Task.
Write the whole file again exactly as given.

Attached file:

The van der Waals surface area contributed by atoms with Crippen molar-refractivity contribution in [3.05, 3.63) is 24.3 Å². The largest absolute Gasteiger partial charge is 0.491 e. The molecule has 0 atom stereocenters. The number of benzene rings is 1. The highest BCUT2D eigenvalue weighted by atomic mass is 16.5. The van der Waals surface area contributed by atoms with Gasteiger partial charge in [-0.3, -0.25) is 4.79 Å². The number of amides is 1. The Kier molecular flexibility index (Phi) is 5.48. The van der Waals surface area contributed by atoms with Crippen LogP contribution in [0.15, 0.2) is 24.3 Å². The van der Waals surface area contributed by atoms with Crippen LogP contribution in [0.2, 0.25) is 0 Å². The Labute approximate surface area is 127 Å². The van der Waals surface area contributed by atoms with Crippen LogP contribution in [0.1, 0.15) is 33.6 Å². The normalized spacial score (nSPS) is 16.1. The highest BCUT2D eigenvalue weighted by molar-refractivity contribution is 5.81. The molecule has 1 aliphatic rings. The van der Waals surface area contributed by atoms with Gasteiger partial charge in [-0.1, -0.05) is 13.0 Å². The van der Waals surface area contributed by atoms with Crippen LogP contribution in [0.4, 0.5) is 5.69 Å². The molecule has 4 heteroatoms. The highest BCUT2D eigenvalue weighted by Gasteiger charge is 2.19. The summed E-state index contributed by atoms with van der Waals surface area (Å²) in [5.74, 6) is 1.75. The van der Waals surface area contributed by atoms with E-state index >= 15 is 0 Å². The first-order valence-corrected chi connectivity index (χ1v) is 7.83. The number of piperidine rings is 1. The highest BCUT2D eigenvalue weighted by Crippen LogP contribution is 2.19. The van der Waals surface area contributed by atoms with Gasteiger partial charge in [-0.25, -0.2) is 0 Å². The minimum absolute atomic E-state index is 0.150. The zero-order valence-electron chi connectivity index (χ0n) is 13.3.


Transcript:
The van der Waals surface area contributed by atoms with Crippen molar-refractivity contribution in [3.05, 3.63) is 24.3 Å². The largest absolute Gasteiger partial charge is 0.491 e. The molecule has 0 atom stereocenters. The number of benzene rings is 1. The highest BCUT2D eigenvalue weighted by atomic mass is 16.5. The van der Waals surface area contributed by atoms with Gasteiger partial charge in [-0.3, -0.25) is 4.79 Å². The number of amides is 1. The Kier molecular flexibility index (Phi) is 5.48. The van der Waals surface area contributed by atoms with Crippen LogP contribution in [0.15, 0.2) is 24.3 Å². The van der Waals surface area contributed by atoms with Crippen LogP contribution in [0.2, 0.25) is 0 Å². The Labute approximate surface area is 127 Å². The van der Waals surface area contributed by atoms with Crippen LogP contribution in [0.1, 0.15) is 33.6 Å². The normalized spacial score (nSPS) is 16.1. The highest BCUT2D eigenvalue weighted by molar-refractivity contribution is 5.81. The molecule has 1 aliphatic rings. The van der Waals surface area contributed by atoms with Gasteiger partial charge in [-0.1, -0.05) is 13.0 Å². The van der Waals surface area contributed by atoms with Crippen LogP contribution in [0.4, 0.5) is 5.69 Å². The molecule has 4 heteroatoms. The highest BCUT2D eigenvalue weighted by Gasteiger charge is 2.19. The summed E-state index contributed by atoms with van der Waals surface area (Å²) in [5.74, 6) is 1.75. The van der Waals surface area contributed by atoms with E-state index >= 15 is 0 Å². The first-order valence-corrected chi connectivity index (χ1v) is 7.83. The number of piperidine rings is 1. The highest BCUT2D eigenvalue weighted by Crippen LogP contribution is 2.19. The van der Waals surface area contributed by atoms with Gasteiger partial charge in [-0.25, -0.2) is 0 Å². The minimum absolute atomic E-state index is 0.150. The zero-order valence-electron chi connectivity index (χ0n) is 13.3.